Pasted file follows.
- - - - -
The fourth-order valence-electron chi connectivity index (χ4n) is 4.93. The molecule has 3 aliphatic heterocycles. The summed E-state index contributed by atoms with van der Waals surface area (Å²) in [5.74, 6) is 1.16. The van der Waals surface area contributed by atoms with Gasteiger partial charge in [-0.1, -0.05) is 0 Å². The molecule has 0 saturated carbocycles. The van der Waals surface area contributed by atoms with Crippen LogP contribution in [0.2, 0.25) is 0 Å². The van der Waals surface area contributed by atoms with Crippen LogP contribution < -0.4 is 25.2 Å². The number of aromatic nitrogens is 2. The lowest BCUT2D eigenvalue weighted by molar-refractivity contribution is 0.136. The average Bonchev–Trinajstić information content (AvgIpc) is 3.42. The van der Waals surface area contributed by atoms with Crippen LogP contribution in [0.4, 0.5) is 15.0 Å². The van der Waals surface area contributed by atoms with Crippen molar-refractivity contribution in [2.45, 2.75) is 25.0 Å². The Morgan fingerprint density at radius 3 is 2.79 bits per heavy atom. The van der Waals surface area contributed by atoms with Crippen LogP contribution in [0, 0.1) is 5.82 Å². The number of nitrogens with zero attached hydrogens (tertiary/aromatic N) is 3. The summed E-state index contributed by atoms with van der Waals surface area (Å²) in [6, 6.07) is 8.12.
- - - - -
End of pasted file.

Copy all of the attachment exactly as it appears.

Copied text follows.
The fourth-order valence-electron chi connectivity index (χ4n) is 4.93. The molecule has 3 aliphatic heterocycles. The summed E-state index contributed by atoms with van der Waals surface area (Å²) in [5.74, 6) is 1.16. The van der Waals surface area contributed by atoms with Gasteiger partial charge in [-0.1, -0.05) is 0 Å². The molecule has 0 saturated carbocycles. The van der Waals surface area contributed by atoms with Crippen LogP contribution in [0.2, 0.25) is 0 Å². The van der Waals surface area contributed by atoms with Crippen LogP contribution < -0.4 is 25.2 Å². The number of aromatic nitrogens is 2. The lowest BCUT2D eigenvalue weighted by molar-refractivity contribution is 0.136. The average Bonchev–Trinajstić information content (AvgIpc) is 3.42. The van der Waals surface area contributed by atoms with Crippen LogP contribution in [0.4, 0.5) is 15.0 Å². The van der Waals surface area contributed by atoms with Crippen molar-refractivity contribution in [2.45, 2.75) is 25.0 Å². The Morgan fingerprint density at radius 3 is 2.79 bits per heavy atom. The van der Waals surface area contributed by atoms with Crippen LogP contribution in [0, 0.1) is 5.82 Å². The number of nitrogens with zero attached hydrogens (tertiary/aromatic N) is 3. The summed E-state index contributed by atoms with van der Waals surface area (Å²) in [6, 6.07) is 8.12.